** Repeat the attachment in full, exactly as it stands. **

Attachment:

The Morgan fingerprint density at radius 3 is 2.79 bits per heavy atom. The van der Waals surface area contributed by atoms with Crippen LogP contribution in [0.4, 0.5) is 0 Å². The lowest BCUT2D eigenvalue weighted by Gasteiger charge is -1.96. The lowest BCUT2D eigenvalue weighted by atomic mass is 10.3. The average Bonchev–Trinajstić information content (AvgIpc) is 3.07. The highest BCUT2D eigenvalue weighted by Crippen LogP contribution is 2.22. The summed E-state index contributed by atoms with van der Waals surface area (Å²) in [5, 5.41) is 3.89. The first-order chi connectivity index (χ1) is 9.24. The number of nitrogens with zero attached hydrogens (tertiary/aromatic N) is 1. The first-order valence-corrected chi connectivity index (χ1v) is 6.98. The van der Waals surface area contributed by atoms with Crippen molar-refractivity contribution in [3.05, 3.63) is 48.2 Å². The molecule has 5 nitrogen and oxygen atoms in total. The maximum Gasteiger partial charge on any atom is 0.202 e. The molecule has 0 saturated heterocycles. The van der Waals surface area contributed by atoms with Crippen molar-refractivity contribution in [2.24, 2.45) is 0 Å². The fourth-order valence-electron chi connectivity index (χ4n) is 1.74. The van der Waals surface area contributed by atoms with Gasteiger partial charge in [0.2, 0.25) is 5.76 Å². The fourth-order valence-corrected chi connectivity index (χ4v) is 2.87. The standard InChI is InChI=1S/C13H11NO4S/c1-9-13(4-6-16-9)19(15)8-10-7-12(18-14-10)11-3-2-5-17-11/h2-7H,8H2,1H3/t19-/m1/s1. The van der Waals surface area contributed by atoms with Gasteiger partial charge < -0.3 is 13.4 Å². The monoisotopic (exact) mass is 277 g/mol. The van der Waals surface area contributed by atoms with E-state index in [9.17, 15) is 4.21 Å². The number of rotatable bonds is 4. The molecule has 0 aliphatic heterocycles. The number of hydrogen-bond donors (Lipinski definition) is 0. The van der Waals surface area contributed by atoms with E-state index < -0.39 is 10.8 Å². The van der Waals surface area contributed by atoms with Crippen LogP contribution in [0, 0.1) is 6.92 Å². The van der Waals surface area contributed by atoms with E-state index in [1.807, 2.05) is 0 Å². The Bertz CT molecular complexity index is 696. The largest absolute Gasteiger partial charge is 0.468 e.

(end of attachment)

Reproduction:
The Morgan fingerprint density at radius 3 is 2.79 bits per heavy atom. The van der Waals surface area contributed by atoms with Crippen LogP contribution in [0.4, 0.5) is 0 Å². The lowest BCUT2D eigenvalue weighted by Gasteiger charge is -1.96. The lowest BCUT2D eigenvalue weighted by atomic mass is 10.3. The average Bonchev–Trinajstić information content (AvgIpc) is 3.07. The highest BCUT2D eigenvalue weighted by Crippen LogP contribution is 2.22. The summed E-state index contributed by atoms with van der Waals surface area (Å²) in [5, 5.41) is 3.89. The first-order chi connectivity index (χ1) is 9.24. The number of nitrogens with zero attached hydrogens (tertiary/aromatic N) is 1. The first-order valence-corrected chi connectivity index (χ1v) is 6.98. The van der Waals surface area contributed by atoms with Crippen molar-refractivity contribution in [3.05, 3.63) is 48.2 Å². The molecule has 5 nitrogen and oxygen atoms in total. The maximum Gasteiger partial charge on any atom is 0.202 e. The molecule has 0 saturated heterocycles. The van der Waals surface area contributed by atoms with Crippen molar-refractivity contribution in [2.24, 2.45) is 0 Å². The fourth-order valence-electron chi connectivity index (χ4n) is 1.74. The van der Waals surface area contributed by atoms with Gasteiger partial charge in [0.2, 0.25) is 5.76 Å². The fourth-order valence-corrected chi connectivity index (χ4v) is 2.87. The standard InChI is InChI=1S/C13H11NO4S/c1-9-13(4-6-16-9)19(15)8-10-7-12(18-14-10)11-3-2-5-17-11/h2-7H,8H2,1H3/t19-/m1/s1. The van der Waals surface area contributed by atoms with Gasteiger partial charge < -0.3 is 13.4 Å². The monoisotopic (exact) mass is 277 g/mol. The van der Waals surface area contributed by atoms with E-state index in [9.17, 15) is 4.21 Å². The number of rotatable bonds is 4. The molecule has 0 aliphatic heterocycles. The number of hydrogen-bond donors (Lipinski definition) is 0. The van der Waals surface area contributed by atoms with E-state index < -0.39 is 10.8 Å². The van der Waals surface area contributed by atoms with Crippen LogP contribution in [0, 0.1) is 6.92 Å². The van der Waals surface area contributed by atoms with E-state index in [1.807, 2.05) is 0 Å². The Bertz CT molecular complexity index is 696. The largest absolute Gasteiger partial charge is 0.468 e.